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Great Malvern Priory


Medieval Tiles










Page in preparation


Post Card photo











The rich collection of bench end carvings and misericords in the choir stalls compensate for the lack of  stone sculptures, most particularly because, unlike most of the old English cathedrals, they are all accessible.  The misericords include an almost complete set of monthly activities and will have their own dedicated Paradoxplace page.  One of our favourites, shown below, is actually Victorian - which just goes to show that they could have fun after all.









Great Malvern's Medieval Tiles


There are now some 1300 tiles in Great Malvern priory dating from between 1450 and 1500.  All the tiles are now wall mounted.  The square tiles were rescued from the church floor  during 1800s restoration work.  The rectangular tiles were intended for wall decoration from the beginning.  The "Tile Wall" starts in the south east corner of the church (below), swings round behind the altar and ends with a flat stretch on the north side of the choir (source for most of the remaining photos).


It is estimated that some 50,000 tiles would have been needed to cover the floor of the main church.  Two thirds of them were decorated, the remainder plain.  The decorated tiles were grouped in diamond shaped arrays in groups of 1, 4, 9 and 16.  Nobody made any effort to preserve the plain tiles or the specific diamond layouts during restoration works.


In the middle ages there was a large tile-works attached to the priory, and their tiles graced most of the abbeys and churches in the region (including Little Malvern Priory) and further afield.  Sadly, floor tiles do not last the test of time well, and some that did have ended up in the British museum (Cistercian ones for example) - two reasons why this in situ collection is so intriguing.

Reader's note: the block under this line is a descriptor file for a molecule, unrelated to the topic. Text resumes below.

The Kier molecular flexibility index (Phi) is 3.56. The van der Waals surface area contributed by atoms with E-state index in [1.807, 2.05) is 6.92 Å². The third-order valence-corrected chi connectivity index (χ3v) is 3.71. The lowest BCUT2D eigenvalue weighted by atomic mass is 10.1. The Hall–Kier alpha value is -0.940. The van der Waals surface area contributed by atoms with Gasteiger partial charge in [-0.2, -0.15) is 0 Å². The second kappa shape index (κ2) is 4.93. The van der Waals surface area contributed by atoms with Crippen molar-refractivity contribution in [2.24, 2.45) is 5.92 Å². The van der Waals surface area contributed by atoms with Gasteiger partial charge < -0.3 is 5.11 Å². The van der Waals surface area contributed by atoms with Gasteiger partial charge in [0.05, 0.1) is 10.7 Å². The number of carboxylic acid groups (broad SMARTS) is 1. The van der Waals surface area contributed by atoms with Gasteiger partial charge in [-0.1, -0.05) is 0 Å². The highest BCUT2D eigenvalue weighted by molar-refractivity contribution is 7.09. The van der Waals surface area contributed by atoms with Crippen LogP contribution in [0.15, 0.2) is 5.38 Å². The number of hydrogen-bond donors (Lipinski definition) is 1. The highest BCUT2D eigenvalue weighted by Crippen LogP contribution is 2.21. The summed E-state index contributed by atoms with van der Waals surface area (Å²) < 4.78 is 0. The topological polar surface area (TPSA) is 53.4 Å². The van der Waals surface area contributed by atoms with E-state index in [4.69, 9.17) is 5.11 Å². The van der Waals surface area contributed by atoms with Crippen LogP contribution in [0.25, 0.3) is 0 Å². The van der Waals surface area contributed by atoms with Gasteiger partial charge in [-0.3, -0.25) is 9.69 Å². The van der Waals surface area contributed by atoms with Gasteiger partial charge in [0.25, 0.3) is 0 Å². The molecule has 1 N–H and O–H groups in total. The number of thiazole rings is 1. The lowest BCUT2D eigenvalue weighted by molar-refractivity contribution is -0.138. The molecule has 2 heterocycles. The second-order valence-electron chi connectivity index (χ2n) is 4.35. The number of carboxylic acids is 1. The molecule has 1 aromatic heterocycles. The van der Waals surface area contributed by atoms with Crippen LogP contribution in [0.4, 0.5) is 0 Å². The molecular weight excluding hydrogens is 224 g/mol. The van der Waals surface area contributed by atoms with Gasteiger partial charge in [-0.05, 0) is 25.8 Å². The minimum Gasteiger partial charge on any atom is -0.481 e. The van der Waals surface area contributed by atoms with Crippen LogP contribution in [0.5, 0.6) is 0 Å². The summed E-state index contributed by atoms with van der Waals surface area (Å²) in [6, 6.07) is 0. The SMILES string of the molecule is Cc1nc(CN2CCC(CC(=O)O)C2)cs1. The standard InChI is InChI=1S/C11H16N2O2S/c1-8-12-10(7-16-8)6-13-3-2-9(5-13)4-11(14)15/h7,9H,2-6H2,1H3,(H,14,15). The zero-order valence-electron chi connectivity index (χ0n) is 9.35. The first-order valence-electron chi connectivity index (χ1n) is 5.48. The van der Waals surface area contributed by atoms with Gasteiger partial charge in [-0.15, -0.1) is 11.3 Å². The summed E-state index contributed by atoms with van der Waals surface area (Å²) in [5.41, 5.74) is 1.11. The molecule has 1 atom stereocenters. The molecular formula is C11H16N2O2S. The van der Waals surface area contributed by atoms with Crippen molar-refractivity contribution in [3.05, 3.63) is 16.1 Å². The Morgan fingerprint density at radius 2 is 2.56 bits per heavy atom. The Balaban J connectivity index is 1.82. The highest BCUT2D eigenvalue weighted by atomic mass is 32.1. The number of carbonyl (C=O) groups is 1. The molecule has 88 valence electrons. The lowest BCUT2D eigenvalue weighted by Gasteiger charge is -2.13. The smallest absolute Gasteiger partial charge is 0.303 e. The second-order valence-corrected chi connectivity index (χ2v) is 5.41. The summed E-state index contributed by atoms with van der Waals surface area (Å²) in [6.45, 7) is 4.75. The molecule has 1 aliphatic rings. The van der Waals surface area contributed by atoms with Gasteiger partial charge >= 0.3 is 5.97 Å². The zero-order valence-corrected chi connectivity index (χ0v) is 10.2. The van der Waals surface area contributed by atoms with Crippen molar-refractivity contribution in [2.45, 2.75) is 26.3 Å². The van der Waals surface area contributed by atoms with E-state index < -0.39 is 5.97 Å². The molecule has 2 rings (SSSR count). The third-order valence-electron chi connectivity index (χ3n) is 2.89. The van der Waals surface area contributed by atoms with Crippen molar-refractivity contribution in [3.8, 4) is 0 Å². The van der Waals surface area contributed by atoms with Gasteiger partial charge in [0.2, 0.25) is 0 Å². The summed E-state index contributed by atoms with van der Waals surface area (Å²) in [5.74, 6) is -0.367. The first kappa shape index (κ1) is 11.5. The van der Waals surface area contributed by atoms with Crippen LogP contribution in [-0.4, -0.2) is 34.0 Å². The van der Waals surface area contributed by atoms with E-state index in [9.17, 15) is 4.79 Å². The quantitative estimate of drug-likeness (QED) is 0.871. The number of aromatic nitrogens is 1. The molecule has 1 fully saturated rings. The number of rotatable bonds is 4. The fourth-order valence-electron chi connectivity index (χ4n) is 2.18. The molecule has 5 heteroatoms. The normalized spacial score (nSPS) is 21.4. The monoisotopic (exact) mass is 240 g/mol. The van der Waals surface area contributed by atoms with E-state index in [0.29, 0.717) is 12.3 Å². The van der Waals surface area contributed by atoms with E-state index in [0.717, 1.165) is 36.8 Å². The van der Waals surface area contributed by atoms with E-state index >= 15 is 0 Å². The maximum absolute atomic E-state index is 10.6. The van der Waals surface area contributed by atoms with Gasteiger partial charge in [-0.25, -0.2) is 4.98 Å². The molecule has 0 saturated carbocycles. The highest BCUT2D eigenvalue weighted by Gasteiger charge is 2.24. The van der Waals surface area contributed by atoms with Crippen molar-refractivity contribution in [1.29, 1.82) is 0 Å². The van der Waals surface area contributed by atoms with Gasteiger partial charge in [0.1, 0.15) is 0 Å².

In the left bottom row of the tile wall above is the so called "Friends Tile"


Thenke man thi liffe

mai not ev[er] endure

that thou dost thi self

of that thow art sure

but that thow kepist

un to thi sectur cure

and ev[er] hit availe the

hit is but aventure


"Be aware of your mortality, so do good whilst you are still alive rather than leave it to another to carry out your will after your death"


or, more directly,


"Do what you want with your money while you are still alive, if you leave it to others to decide, anything may happen"




In the middle sits a "Stafford Knot" - Coat of Arms of the Dukes of Buckingham.  In the middle of the knot is a cartwheel hub with spoke holes ready!  To the left of the knot the tile inscription reads


"In te d[omi]ne speravi no[n] confu[n]d[ar] in etirno"


which is taken from Psalm 31

"In thee, O Lord, I have put my trust, let me never be put to confusion"




"Whillar" presumably had something to do with the tiles - his personal tile now sits between the Coat of Arms of the Diocese of Worcester on one side and the English Royal Coat of Arms post 1405 on the other.  Whillar would probably be quite chuffed about that.  The tiles would not have been laid in this array originally - the 1800s church restoration rescued many tiles from the church floor and they were mounted on the "tile wall" in no particular order or pattern.




Purpose made wall tiles have kept their glazing remarkably well.



Great Malvern Priory Website            Great Malvern in Sacred Destinations



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